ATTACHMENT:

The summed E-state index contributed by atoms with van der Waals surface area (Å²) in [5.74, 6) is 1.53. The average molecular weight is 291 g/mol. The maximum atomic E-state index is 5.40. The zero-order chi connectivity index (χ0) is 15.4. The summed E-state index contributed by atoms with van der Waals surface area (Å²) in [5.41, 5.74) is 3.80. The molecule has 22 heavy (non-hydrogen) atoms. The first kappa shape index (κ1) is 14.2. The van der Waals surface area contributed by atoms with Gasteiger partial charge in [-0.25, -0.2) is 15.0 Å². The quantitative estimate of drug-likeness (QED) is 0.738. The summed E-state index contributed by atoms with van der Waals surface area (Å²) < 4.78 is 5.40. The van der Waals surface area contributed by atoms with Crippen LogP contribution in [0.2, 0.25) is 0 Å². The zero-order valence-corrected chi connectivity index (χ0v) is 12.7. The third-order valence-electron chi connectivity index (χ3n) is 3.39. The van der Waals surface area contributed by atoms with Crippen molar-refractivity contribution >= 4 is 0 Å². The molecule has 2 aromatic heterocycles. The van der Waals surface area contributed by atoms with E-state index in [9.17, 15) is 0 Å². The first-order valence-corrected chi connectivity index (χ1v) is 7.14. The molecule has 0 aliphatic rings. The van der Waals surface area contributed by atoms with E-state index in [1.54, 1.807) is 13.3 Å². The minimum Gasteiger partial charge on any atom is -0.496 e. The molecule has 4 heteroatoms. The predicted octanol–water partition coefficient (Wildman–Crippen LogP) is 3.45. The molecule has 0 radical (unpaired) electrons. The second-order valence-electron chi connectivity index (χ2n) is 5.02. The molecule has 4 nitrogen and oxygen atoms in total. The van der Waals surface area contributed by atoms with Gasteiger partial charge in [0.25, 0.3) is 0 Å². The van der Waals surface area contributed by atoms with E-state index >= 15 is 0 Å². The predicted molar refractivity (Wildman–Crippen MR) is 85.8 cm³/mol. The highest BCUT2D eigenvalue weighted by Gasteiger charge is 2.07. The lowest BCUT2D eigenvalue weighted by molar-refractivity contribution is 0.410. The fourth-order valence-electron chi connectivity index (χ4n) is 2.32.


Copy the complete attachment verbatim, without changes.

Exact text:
The summed E-state index contributed by atoms with van der Waals surface area (Å²) in [5.74, 6) is 1.53. The average molecular weight is 291 g/mol. The maximum atomic E-state index is 5.40. The zero-order chi connectivity index (χ0) is 15.4. The summed E-state index contributed by atoms with van der Waals surface area (Å²) in [5.41, 5.74) is 3.80. The molecule has 22 heavy (non-hydrogen) atoms. The first kappa shape index (κ1) is 14.2. The van der Waals surface area contributed by atoms with Gasteiger partial charge in [-0.25, -0.2) is 15.0 Å². The quantitative estimate of drug-likeness (QED) is 0.738. The summed E-state index contributed by atoms with van der Waals surface area (Å²) < 4.78 is 5.40. The van der Waals surface area contributed by atoms with Crippen LogP contribution in [0.2, 0.25) is 0 Å². The zero-order valence-corrected chi connectivity index (χ0v) is 12.7. The third-order valence-electron chi connectivity index (χ3n) is 3.39. The van der Waals surface area contributed by atoms with Crippen molar-refractivity contribution >= 4 is 0 Å². The molecule has 2 aromatic heterocycles. The van der Waals surface area contributed by atoms with E-state index in [9.17, 15) is 0 Å². The first-order valence-corrected chi connectivity index (χ1v) is 7.14. The molecule has 0 aliphatic rings. The van der Waals surface area contributed by atoms with E-state index in [1.54, 1.807) is 13.3 Å². The minimum Gasteiger partial charge on any atom is -0.496 e. The molecule has 4 heteroatoms. The predicted octanol–water partition coefficient (Wildman–Crippen LogP) is 3.45. The molecule has 0 radical (unpaired) electrons. The second-order valence-electron chi connectivity index (χ2n) is 5.02. The molecule has 4 nitrogen and oxygen atoms in total. The van der Waals surface area contributed by atoms with Gasteiger partial charge in [0.25, 0.3) is 0 Å². The van der Waals surface area contributed by atoms with E-state index >= 15 is 0 Å². The predicted molar refractivity (Wildman–Crippen MR) is 85.8 cm³/mol. The highest BCUT2D eigenvalue weighted by Gasteiger charge is 2.07. The lowest BCUT2D eigenvalue weighted by molar-refractivity contribution is 0.410. The fourth-order valence-electron chi connectivity index (χ4n) is 2.32.